“We took half the acres out now to get our weeds back under control and then as we get everything managed better, we’ll start rolling those back into the organics,” McNeil said.
Transition issues like these are what make it difficult to get started organic farming and often turn people away. Gaining knowledge from more experienced producers can help make transitioning easier.
“Find a mentor. That was our biggest mistake — we thought we were smart enough to be able to do it. We weren’t; we did it completely wrong,” McNeil said. “Really look into the market too, because, yeah, it’s better than conventional right now, but it’s not like you’re gonna jump into organics and hit a home run. So just look at your markets and make sure you understand the cost and the time it takes to transition. There’s a way to get through it financially, but you can’t just jump in and think you’re just going to grow corn and beans and make it work.”
Finding a mentor is so beneficial to get started organic farming that the government is now paying farmers to do it. The U.S. Department of Agriculture recently announced a $100 million program over the next five years, the
, which allows new and transitioning farmers to team up with mentors in organic farming. The program also provides technical assistance and other resources.
“The biggest thing I think that folks are going to realize is that it’s much easier than you think, that after a few years of learning, it becomes something that basically runs itself. There’s a lot of inherent advantage to this crop rotation based growing and there’s a huge market out there so that as the market grows, and the demand is consistent. You don’t experience the same peaks and troughs that you do in conventional. It’s a much more consistent market,” said Powell-Palm.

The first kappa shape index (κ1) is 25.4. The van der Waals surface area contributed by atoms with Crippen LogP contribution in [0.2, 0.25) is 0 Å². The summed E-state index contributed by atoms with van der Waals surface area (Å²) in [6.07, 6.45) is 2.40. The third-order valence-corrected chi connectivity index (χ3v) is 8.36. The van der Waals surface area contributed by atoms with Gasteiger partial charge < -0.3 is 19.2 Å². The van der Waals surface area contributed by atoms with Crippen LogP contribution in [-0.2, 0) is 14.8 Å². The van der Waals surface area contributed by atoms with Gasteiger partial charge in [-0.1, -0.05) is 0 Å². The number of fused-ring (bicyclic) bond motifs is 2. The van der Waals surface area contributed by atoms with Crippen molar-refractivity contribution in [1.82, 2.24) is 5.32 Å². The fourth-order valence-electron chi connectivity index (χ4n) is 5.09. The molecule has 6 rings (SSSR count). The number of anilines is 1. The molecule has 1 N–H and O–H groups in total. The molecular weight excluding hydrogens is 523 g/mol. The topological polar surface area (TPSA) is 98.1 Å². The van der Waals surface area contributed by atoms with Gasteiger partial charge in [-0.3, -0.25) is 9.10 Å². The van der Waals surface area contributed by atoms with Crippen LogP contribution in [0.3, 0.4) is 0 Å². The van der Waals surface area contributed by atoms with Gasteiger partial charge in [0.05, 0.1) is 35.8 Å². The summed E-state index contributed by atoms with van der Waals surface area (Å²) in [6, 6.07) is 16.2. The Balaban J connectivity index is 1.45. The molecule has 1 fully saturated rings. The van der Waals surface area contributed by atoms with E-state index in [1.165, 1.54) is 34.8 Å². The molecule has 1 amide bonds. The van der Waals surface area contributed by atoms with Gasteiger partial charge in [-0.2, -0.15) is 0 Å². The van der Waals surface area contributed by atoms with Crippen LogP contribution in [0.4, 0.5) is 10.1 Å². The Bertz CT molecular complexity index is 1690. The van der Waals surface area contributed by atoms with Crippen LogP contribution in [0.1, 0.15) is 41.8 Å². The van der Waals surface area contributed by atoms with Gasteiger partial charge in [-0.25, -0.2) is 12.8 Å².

In terms of what the market looks like for 2024, McNeil says that imports are hurting the organic side, but with new standards coming out in March, there will hopefully be a decrease in imports and commodity prices will start increasing. While margins are tight for both conventional and organic farming, the demand for organic commodities helps soften the blow of lower prices.
“We were at, let’s say about $12 corn a year ago and now we’re at like eight to seven, so we’ve dropped just as much,” McNeil said. “However, even at that $7, when I run it through the analysis on the organic side, my profit is double on my organic acres versus my conventional acres. So there’s just way more opportunity in that space than in the conventional.”
Kennedy is a reporter for Agweek based out of South Dakota. She grew up on an organic crop farm where her family also raises cattle in eastern South Dakota. She graduated from South Dakota State University in 2023 with a major in agricultural communication and minor in agricultural business. She enjoys connecting with producers and agribusinesses across the region while reporting on all things agriculture.